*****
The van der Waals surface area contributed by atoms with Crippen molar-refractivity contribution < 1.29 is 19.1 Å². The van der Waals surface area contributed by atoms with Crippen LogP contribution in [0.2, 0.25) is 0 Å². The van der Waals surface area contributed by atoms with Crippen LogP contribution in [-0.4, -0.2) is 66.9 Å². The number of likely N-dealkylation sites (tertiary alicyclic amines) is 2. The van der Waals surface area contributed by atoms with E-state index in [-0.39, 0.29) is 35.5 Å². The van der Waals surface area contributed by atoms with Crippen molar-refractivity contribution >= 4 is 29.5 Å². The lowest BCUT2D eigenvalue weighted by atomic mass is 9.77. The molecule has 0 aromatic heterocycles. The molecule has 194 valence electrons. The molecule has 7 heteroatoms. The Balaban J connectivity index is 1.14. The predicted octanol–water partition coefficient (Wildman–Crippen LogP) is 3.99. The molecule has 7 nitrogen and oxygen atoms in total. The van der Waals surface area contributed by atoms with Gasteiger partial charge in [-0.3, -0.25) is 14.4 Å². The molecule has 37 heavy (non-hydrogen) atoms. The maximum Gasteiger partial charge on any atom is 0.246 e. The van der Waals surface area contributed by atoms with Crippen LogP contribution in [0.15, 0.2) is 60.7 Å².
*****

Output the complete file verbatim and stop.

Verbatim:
The van der Waals surface area contributed by atoms with Crippen molar-refractivity contribution < 1.29 is 19.1 Å². The van der Waals surface area contributed by atoms with Crippen LogP contribution in [0.2, 0.25) is 0 Å². The van der Waals surface area contributed by atoms with Crippen LogP contribution in [-0.4, -0.2) is 66.9 Å². The number of likely N-dealkylation sites (tertiary alicyclic amines) is 2. The van der Waals surface area contributed by atoms with E-state index in [-0.39, 0.29) is 35.5 Å². The van der Waals surface area contributed by atoms with Crippen molar-refractivity contribution >= 4 is 29.5 Å². The lowest BCUT2D eigenvalue weighted by atomic mass is 9.77. The molecule has 0 aromatic heterocycles. The molecule has 194 valence electrons. The molecule has 7 heteroatoms. The Balaban J connectivity index is 1.14. The predicted octanol–water partition coefficient (Wildman–Crippen LogP) is 3.99. The molecule has 7 nitrogen and oxygen atoms in total. The van der Waals surface area contributed by atoms with Gasteiger partial charge in [-0.3, -0.25) is 14.4 Å². The molecule has 37 heavy (non-hydrogen) atoms. The maximum Gasteiger partial charge on any atom is 0.246 e. The van der Waals surface area contributed by atoms with Crippen LogP contribution in [0.15, 0.2) is 60.7 Å².